Victoria Azarenka Claims Miami Crown: We Found a Hero

Sergey ZikovSenior Analyst IApril 5, 2009

It didn't take an expert in reading lips to see the pure joy on Victoria Azarenka's face after defeating No. 1 American Serena Williams for the Sony Ericsson Open crown in Miami.

The 19-year-old Belarussian sensation had finally done it.

After taking down a terrific field of players that included Indian Wells diaper dandy Anastasia Pavlyuchenkova and four other seeded players, Vika had captured her first ever WTA "Tier One" event.

Fighting off her emotions and a bum left leg on the part of Serena, Vika made it look routinely easy, winning 6-3, 6-1.

Despite double-faulting three times in the final game, after finally securing Championship point, Azarenka dropped her racquet in total shock, threw her hat off and screamed for joy. 

Just remember to forgive her English.

"Sorry! I forget the English. I think, yeah, okay. I got it now. Then, she plays a good shot or I make a double-fault. So just after the second one, I thought I have to put first serve in."

Serena was struggling for the majority of the match with ankle and quad issues, a lingering effect from her match with her sister, Venus Williams. However, Vika had paid no attention to the outcome of the match the night before, and was not aware. It became more and more obvious as the match went on, as Serena's unforced error count kept going up.

Azarenka did not serve well at all during the match, double faulting seven times. She was much more effective in break point chances however, converting on five while only giving up one.

Feeling little pressure despite the stage, she fought off her nerves and continued to hit big forehands.

A great day indeed for women's tennis.

The WTA has been consistently judged by it's performance alongside the ATP, and over the past several years, the women's tour has not had any player who has really taken the game by storm.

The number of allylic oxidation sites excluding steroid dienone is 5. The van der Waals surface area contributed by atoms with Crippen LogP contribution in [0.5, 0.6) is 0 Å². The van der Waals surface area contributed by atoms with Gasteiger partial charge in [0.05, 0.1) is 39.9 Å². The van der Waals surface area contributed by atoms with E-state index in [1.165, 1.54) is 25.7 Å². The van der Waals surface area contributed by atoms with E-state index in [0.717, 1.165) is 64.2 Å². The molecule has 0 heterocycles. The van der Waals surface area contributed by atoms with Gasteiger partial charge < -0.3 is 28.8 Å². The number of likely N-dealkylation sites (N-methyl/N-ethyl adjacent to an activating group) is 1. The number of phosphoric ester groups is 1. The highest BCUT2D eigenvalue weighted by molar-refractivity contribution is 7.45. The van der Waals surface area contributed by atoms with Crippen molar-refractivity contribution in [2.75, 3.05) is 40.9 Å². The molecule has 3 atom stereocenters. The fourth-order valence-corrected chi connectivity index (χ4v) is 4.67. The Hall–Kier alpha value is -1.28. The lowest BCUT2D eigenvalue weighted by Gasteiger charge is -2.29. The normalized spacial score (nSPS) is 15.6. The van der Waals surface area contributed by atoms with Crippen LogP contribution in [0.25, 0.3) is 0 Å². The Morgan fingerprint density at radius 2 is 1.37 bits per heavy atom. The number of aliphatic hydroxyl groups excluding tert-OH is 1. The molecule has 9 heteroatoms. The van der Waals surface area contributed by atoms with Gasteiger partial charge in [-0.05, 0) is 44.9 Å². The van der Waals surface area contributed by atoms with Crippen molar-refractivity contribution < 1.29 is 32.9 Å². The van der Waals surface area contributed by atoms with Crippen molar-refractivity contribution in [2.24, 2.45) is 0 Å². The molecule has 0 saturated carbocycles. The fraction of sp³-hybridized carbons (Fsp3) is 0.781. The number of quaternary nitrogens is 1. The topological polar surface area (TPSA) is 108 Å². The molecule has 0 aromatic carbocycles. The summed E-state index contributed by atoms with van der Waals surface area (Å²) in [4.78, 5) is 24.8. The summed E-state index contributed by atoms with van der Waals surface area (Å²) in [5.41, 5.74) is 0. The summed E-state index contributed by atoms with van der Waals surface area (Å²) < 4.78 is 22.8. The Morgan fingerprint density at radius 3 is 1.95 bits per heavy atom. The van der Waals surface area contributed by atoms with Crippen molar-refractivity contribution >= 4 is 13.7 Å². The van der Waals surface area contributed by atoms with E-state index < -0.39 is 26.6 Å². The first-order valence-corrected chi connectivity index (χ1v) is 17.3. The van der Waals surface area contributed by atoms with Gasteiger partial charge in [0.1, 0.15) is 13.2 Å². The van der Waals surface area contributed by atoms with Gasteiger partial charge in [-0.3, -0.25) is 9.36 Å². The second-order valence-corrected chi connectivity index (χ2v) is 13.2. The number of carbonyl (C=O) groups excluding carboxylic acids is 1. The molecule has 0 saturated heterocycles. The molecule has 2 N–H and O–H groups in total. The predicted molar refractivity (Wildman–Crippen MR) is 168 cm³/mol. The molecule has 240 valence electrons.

There has been the Williams' sisters of course, but to many people, they are old news. There are players like Maria SharapovaAna Ivanovic, Jelena Jankovic and Dinara Safina, who have won before, but are susceptible to disappointments.

Sharapova has not played in many months now. The other three all suffered early round upset losses in Miami.

So where for the women's game to turn?

A youth movement in the WTA has been sweeping through the rankings, and it has become even more prevalent as of today. Young stars who can play, like new Champion Vika, Dane Caroline Wozniacki, Pole Agi Radwanska, and Frenchwoman Alize Cornet among others.

Why are they good for the sport you may ask?

Women today are too often known for their actions off the court rather than on it. This young quartet is focused. They thirst to improve. And with their results already in 2009, it is undeniable.

The WTA's motto, "Looking For a Hero?" is now fulfilled. They have found some.

Vika has now won three tournaments this year already, and reached a semifinal in Indian Wells as well.

Caroline has reached the quarterfinals in six tournaments in 2009 and has several wins over Top 25 players, she is on the verge of a break out too.


Q: You're now No. 8 in the world. Where do you go from here?

Victoria: To No. 7!